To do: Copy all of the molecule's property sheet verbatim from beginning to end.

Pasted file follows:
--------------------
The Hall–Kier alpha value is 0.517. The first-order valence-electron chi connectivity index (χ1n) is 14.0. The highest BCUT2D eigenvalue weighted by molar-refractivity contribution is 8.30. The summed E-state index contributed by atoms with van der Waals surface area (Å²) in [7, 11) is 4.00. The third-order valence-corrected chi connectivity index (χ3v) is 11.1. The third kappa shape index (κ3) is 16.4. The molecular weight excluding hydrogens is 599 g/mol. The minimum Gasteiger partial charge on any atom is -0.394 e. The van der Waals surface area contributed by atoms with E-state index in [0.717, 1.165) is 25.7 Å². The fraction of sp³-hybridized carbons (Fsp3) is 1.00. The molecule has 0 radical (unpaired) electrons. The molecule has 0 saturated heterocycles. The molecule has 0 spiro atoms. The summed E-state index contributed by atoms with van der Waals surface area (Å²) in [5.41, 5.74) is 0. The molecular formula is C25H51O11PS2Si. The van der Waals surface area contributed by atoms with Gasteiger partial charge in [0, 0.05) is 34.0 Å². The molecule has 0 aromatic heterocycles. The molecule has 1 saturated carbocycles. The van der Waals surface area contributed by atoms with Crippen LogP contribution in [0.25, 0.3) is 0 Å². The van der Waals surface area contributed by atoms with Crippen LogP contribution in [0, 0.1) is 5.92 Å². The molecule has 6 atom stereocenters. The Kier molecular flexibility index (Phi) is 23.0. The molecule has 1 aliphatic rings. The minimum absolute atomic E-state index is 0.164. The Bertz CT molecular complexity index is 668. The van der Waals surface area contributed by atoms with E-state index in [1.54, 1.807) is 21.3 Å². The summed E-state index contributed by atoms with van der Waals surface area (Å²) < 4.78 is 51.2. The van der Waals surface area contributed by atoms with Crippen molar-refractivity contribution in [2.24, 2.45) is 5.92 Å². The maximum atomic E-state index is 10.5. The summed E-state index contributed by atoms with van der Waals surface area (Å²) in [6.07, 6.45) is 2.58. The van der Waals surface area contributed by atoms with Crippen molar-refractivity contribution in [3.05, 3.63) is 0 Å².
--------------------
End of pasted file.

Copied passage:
The Hall–Kier alpha value is 0.517. The first-order valence-electron chi connectivity index (χ1n) is 14.0. The highest BCUT2D eigenvalue weighted by molar-refractivity contribution is 8.30. The summed E-state index contributed by atoms with van der Waals surface area (Å²) in [7, 11) is 4.00. The third-order valence-corrected chi connectivity index (χ3v) is 11.1. The third kappa shape index (κ3) is 16.4. The molecular weight excluding hydrogens is 599 g/mol. The minimum Gasteiger partial charge on any atom is -0.394 e. The van der Waals surface area contributed by atoms with E-state index in [0.717, 1.165) is 25.7 Å². The fraction of sp³-hybridized carbons (Fsp3) is 1.00. The molecule has 0 radical (unpaired) electrons. The molecule has 0 saturated heterocycles. The molecule has 0 spiro atoms. The summed E-state index contributed by atoms with van der Waals surface area (Å²) in [5.41, 5.74) is 0. The molecular formula is C25H51O11PS2Si. The van der Waals surface area contributed by atoms with Gasteiger partial charge in [0, 0.05) is 34.0 Å². The molecule has 0 aromatic heterocycles. The molecule has 1 saturated carbocycles. The van der Waals surface area contributed by atoms with Crippen LogP contribution in [0.25, 0.3) is 0 Å². The van der Waals surface area contributed by atoms with Crippen LogP contribution in [0, 0.1) is 5.92 Å². The molecule has 6 atom stereocenters. The Kier molecular flexibility index (Phi) is 23.0. The molecule has 1 aliphatic rings. The minimum absolute atomic E-state index is 0.164. The Bertz CT molecular complexity index is 668. The van der Waals surface area contributed by atoms with E-state index in [1.54, 1.807) is 21.3 Å². The summed E-state index contributed by atoms with van der Waals surface area (Å²) < 4.78 is 51.2. The van der Waals surface area contributed by atoms with Crippen molar-refractivity contribution in [2.24, 2.45) is 5.92 Å². The maximum atomic E-state index is 10.5. The summed E-state index contributed by atoms with van der Waals surface area (Å²) in [6.07, 6.45) is 2.58. The van der Waals surface area contributed by atoms with Crippen molar-refractivity contribution in [3.05, 3.63) is 0 Å².